Hole Remains Over Antarctica
By Steve Hall
October 23, 2011 - The Antarctic ozone hole, which yawns
wide every Southern Hemisphere spring, reached its
annual peak on September 12, stretching 10.05 million
square miles, the ninth largest on record. Above the
South Pole, the ozone hole reached its deepest point of
the season on October 9 when total ozone readings
dropped to 102 Dobson units, tied for the 10th lowest in
the 26-year record.
The ozone layer helps protect the planet?s surface from
harmful ultraviolet radiation. NOAA and NASA use
balloon-borne instruments, ground instruments, and
satellites to monitor the annual South Pole ozone hole,
global levels of ozone in the stratosphere, and the
manmade chemicals that contribute to ozone depletion.
part of the atmosphere over the South Pole was colder than
average this season and that cold air is one of the key
ingredients for ozone destruction,? said James Butler, director
of NOAA?s Global Monitoring Division in Boulder, Colo. Other key
ingredients are ozone-depleting chemicals that remain in the
atmosphere and ice crystals on which ozone-depleting chemical
reactions take place.
though it was relatively large, the size of this year's ozone
hole was within the range we'd expect given the levels of
manmade, ozone-depleting chemicals that continue to persist,"
said Paul Newman, chief atmospheric scientist at NASA's Goddard
Space Flight Center.
most ozone-depleting chemicals are slowly declining due to
international action, but many have long lifetimes, remaining in
the atmosphere for decades. Scientists around the world are
looking for evidence that the ozone layer is beginning to heal,
but this year?s data from Antarctica do not hint at a
In August and September (spring in Antarctica), the sun begins rising again after several months of darkness. Circumpolar winds keep cold air trapped above the continent, and sunlight-sparked reactions involving ice clouds and manmade chemicals begin eating away at the ozone. Most years, the conditions for ozone depletion ease by early December, and the seasonal hole closes.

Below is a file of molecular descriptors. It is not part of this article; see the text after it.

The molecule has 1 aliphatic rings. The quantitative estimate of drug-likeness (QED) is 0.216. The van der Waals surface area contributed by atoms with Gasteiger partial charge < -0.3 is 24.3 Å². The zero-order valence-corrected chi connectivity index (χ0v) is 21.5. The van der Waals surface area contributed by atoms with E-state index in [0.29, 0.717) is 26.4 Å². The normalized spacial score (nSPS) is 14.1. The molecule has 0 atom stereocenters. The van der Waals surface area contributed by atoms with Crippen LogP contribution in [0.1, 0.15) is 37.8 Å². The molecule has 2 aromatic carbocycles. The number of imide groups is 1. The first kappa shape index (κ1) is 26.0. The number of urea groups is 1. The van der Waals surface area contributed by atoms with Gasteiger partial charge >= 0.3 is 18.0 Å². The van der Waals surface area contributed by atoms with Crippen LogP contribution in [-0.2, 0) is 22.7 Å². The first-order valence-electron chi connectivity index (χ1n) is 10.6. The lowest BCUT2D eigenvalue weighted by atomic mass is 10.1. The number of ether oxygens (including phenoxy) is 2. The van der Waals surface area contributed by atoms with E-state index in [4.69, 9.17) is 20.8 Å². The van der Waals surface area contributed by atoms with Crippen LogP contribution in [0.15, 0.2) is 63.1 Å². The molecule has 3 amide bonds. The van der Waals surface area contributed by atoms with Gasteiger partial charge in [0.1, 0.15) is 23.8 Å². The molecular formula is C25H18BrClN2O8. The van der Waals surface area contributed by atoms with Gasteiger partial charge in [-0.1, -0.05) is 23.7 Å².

Levels of most
ozone-depleting chemicals in the atmosphere have been gradually
declining since an international treaty to protect the ozone layer, the
1987 Montreal Protocol, was signed. That international treaty caused the
phase out of ozone-depleting chemicals, then used widely in
refrigeration, as solvents and in aerosol spray cans.
models predict that stratospheric ozone could recover by the middle of
this century, but the ozone hole in the Antarctic will likely persist
one to two decades beyond that, according to the latest analysis by the
World Meteorological Organization, the 2010 Ozone Assessment, with
co-authors from NOAA and NASA.
Researchers do not
expect a smooth, steady recovery of Antarctic ozone, because of natural
ups and downs in temperatures and other factors that affect depletion,
noted NOAA ESRL scientist Bryan Johnson. Johnson helped co-author a
recent NOAA paper that concluded it could take another decade to begin
discerning changes in the rates of ozone depletion.
Johnson is part of
the NOAA team tracks ozone depletion around the globe and at the South
Pole with measurements made from the ground, in the atmosphere itself
and by satellite. Johnson?s ?ozonesonde? group has been using balloons
to loft instruments 18 miles into the atmosphere for 26 years to collect
detailed profiles of ozone levels from the surface up. The team also
measures ozone with satellite and ground-based instruments.
marks the 50th anniversary of the start of total ozone column
measurements by the NOAA Dobson spectrophotometer instrument at South
Pole station. Ground-based ozone column measurements started nearly two
decades before the yearly Antarctic ozone hole began forming, therefore
helping researchers to recognize this unusual change of the ozone layer.
ozone in the stratosphere with the Ozone Monitoring Instrument (OMI)
aboard the Aura satellite. OMI continues a NASA legacy of monitoring the
ozone layer from space that dates back to 1972 and the launch of the
A new satellite scheduled to launch this month, the NPP satellite, features a new ozone-monitoring instrument, the Ozone Mapping and Profiler Suite, which will provide more detailed daily, global ozone measurements than ever before to continue the task of observing the ozone layer's gradual recovery. The NPP satellite is part of Joint Polar Satellite System, a program of NOAA, NASA and the Department of Defense (formerly known as the NPOESS Preparatory Project). It is scheduled to launch October 27 from Vandenberg Air Force Base in California.
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